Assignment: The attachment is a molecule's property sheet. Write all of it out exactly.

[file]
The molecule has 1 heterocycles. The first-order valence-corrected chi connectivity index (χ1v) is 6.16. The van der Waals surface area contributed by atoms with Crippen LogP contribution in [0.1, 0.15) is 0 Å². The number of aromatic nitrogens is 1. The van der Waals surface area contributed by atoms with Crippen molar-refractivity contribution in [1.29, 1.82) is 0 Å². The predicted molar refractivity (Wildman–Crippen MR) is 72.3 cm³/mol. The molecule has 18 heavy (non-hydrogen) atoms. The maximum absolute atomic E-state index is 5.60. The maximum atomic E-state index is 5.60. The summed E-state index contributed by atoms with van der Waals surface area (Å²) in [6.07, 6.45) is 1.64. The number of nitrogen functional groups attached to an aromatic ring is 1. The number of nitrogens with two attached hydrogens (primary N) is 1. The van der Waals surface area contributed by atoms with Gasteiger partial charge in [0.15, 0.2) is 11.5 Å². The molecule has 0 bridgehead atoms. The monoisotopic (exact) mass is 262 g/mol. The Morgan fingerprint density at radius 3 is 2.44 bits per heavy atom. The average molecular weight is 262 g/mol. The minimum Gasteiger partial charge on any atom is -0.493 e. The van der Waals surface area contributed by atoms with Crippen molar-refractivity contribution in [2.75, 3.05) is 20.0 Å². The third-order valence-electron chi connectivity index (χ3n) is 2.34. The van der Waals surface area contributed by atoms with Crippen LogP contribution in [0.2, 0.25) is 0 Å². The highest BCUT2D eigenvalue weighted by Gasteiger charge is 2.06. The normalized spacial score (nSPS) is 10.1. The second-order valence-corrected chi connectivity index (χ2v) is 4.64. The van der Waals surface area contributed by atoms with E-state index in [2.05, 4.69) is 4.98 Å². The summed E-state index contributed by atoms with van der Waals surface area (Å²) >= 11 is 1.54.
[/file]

The molecule has 1 heterocycles. The first-order valence-corrected chi connectivity index (χ1v) is 6.16. The van der Waals surface area contributed by atoms with Crippen LogP contribution in [0.1, 0.15) is 0 Å². The number of aromatic nitrogens is 1. The van der Waals surface area contributed by atoms with Crippen molar-refractivity contribution in [1.29, 1.82) is 0 Å². The predicted molar refractivity (Wildman–Crippen MR) is 72.3 cm³/mol. The molecule has 18 heavy (non-hydrogen) atoms. The maximum absolute atomic E-state index is 5.60. The maximum atomic E-state index is 5.60. The summed E-state index contributed by atoms with van der Waals surface area (Å²) in [6.07, 6.45) is 1.64. The number of nitrogen functional groups attached to an aromatic ring is 1. The number of nitrogens with two attached hydrogens (primary N) is 1. The van der Waals surface area contributed by atoms with Gasteiger partial charge in [0.15, 0.2) is 11.5 Å². The molecule has 0 bridgehead atoms. The monoisotopic (exact) mass is 262 g/mol. The Morgan fingerprint density at radius 3 is 2.44 bits per heavy atom. The average molecular weight is 262 g/mol. The minimum Gasteiger partial charge on any atom is -0.493 e. The van der Waals surface area contributed by atoms with Crippen molar-refractivity contribution in [2.75, 3.05) is 20.0 Å². The third-order valence-electron chi connectivity index (χ3n) is 2.34. The van der Waals surface area contributed by atoms with Crippen LogP contribution in [0.2, 0.25) is 0 Å². The highest BCUT2D eigenvalue weighted by Gasteiger charge is 2.06. The normalized spacial score (nSPS) is 10.1. The second-order valence-corrected chi connectivity index (χ2v) is 4.64. The van der Waals surface area contributed by atoms with E-state index in [2.05, 4.69) is 4.98 Å². The summed E-state index contributed by atoms with van der Waals surface area (Å²) >= 11 is 1.54.